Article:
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Detroit bankruptcy has no effect on downtown Global Campus plans, location to be completed in winter

Detroit might have filed for bankruptcy earlier this month, but that isn’t changing Central Michigan University’s plans to construct a downtown Global Campus location.

“The bankruptcy has not had an affect on our plans at all,” Ray Christie, interim vice president of Global Campus, said.

The university signed a lease  last week for a 4,000-square foot space in downtown Detroit, located on the first floor of the One Kennedy Square skyscraper on Woodward and Michigan avenues across the street from Campus Martius Park.

Christie said CMU sees an opportunity to attract young downtown workers, many of whom work nearby for companies such as General Motors, Quicken Loans and Compuware, to its Global Campus as more businesses move downtown.

“Our research shows that Detroit is bouncing back, and it is bouncing back very impressively,” Christie said. “We want to be a part of that.”

Plans for the space, prominently located at street level inside the 10-story, translucent glass building, are in the early stages, but it will include spaces for numerous university offices in addition to the Global Campus, including Enrollment Management and Student Services, the president’s office and the academic colleges.

“The idea behind the space is to create a space that can be functional for anyone down there,” Dan Eichinger, associate director for leasing and regulatory services, said.

The space will include a classroom and places for campus leaders and students to meet when in Detroit.

“Most of that square footage is a large, flexible space for multiple purposes,” Eichinger said.

“We’ve used centers for many years as a place to provide information about the university, both on campus and online,” Christie said. “Detroit will be no different.”

In addition to performing typical Global Campus location functions, Christie said the Detroit location will serve as a recruitment tool for the university. He remained vague, however, as to how the university plans on promoting itself in Detroit outside of being located in perhaps the most active part of downtown Detroit.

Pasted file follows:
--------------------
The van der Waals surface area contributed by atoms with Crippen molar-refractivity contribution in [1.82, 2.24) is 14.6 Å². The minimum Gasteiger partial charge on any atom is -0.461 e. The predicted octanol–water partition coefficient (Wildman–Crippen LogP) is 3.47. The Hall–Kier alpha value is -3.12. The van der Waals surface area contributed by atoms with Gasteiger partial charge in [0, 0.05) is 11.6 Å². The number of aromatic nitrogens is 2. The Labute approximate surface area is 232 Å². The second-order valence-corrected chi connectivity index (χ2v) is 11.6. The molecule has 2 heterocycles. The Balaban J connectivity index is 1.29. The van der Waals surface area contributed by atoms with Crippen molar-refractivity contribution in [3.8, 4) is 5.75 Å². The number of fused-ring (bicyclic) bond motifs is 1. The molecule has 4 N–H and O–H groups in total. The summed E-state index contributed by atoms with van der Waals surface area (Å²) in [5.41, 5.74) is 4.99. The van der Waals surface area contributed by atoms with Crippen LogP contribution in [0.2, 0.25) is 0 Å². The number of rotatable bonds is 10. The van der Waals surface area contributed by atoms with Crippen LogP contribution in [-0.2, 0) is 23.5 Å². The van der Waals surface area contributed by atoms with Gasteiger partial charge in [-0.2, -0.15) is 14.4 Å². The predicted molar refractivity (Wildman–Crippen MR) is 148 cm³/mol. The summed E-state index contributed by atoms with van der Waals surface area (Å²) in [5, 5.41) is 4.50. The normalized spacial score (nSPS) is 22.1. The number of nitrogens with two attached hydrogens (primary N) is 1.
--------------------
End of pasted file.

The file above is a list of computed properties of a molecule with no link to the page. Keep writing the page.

“We will be successful in attracting students,” Christie said.

CMU will need all the help it can get when it comes to recruitment. It currently faces a 5 to 7 percent decrease in on-campus student enrollment, even as its Global Campus enrollment has grown, resulting in a total of $18 million in deficits, a smaller budget and looming cuts.

Christie said the location, which currently sits hollowed out and empty, will cost the university between $400,000 and $600,000 to construct.

“The area needs to be built out,” he said. “It takes anywhere between 90 and 120 days to get that done.”

The university will rent out most of the space, with a Starbucks coffee shop and a sandwich shop renting out the rest of it, Christie said.

CMU will join the University of Michigan, Michigan State University and Grand Valley State University, among others, to set up locations in Detroit, where the downtown and Midtown areas are experiencing a bit of a renaissance even as the rest of the city has struggled.

Christie said CMU has taken cues from what those universities have done in the Motor City over the past several years in an attempt to see what works and what doesn’t.

“We’ve looked at what (other universities) are doing downtown, including what types of courses they offer in the city,” Christie said.

He said he hopes the downtown location will be open by “December or January.”


  1. michmediaperson says:

    Waste of money. CMU could have bought one of the many $1 homes in the city of Detroit. In fact, I’d bet they could have bought a whole block of homes for about $10. Create its own campus for $10. Reach students who have limited access to college. They could have gotten Stabenow and Levin to get some neighborhood stimulus money to pay for the renovation.
    I guess George wants an office by a Starbucks so when he’s in town, he can get a latte.

    • If you’ve been to Detroit, you would understand why this choice was made. The core of the city is the perfect place for a campus to immerse students in the booming tech industry Downtown and other opportunities. Putting students in an abanondoned neighborhood that was fixed up sounds nice, except the kids will all be scared to drive in and out and only see the bad side of the city, not the amazing side.

  2. HollandKaas says:

    Yes Michmediaperson, then pay the thousands in back property taxes, not to mention removal of asbestos and making the land viable. Idiot.


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